East Polk SWCD took a similar approach, sending multiple letters that included maps of individual properties to notify landowners that the SWCD was available and willing to help bring their parcels into compliance. SWCD staff performed site visits where they spoke with landowners about customized plans that fit their operations. SWCD staff regularly reviewed buffers as new imagery became available and by conducting roadside reviews.
“I think if there was one thing that made us stand out, it is the customer service we offered to landowners when they came in or called,” says Rachel Klein, East Polk SWCD manager. “We wanted landowners to know that we were here to help.”
Stearns County. The compliance rate went from 80% in 2017 to 99% in 2020.
Stearns County SWCD staff used aerial review data to compile a list of roughly 300 landowners who appeared to be out of compliance, then created individual maps for each parcel identifying areas that appeared to be out of compliance. The maps were sent to each landowner, along with a letter outlining options to make these areas compliant. Ben Ruley, GIS conservationist with Stearns County SWCD, says landowners received letters and phone calls, and were invited to public meetings to get more information. The SWCD also helped 150 landowners implement alternative practice plans.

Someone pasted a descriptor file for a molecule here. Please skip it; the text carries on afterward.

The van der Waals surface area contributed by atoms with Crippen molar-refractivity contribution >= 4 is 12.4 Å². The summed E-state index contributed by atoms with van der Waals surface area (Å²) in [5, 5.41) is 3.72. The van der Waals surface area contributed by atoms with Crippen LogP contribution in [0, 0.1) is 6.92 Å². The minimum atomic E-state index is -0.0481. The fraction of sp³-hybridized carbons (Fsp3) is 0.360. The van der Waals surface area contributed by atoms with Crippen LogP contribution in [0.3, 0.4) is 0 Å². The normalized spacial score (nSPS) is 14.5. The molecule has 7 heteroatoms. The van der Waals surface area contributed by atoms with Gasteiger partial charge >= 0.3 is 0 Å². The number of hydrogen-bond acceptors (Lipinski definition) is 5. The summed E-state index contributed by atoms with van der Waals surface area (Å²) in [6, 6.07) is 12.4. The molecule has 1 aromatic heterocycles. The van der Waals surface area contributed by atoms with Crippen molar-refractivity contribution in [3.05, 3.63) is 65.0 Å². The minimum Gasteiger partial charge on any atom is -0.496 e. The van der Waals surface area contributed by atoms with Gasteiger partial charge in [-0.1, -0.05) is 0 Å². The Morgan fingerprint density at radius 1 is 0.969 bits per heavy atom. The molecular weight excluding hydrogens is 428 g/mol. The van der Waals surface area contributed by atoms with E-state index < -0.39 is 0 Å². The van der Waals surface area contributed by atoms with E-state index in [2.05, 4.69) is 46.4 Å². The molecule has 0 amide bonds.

“I felt the SWCD role was to provide as much information to the landowners as possible so they could make an informed decision on how they wanted to move forward,” Ruley says.
Swift County. The compliance rate went from 45% in 2017 to 100% in 2020.
Swift County SWCD reached out to landowners via public meetings, phone calls and letters to increase compliance. A buffer committee comprised of county and SWCD staff was established; its members reached out individually to landowners to explore options and offer assistance. The SWCD also created a landowner and parcel database for ongoing monitoring and tracking purposes.
“I think being persistent and reaching out to people and not giving up really helped,” says Andy Albertsen, SWCD manager. “At the end of the day, I always give all the credit to the landowner and operator. They were the ones having to make a potential change. I was just trying to help make that change go as smoothly as possible.”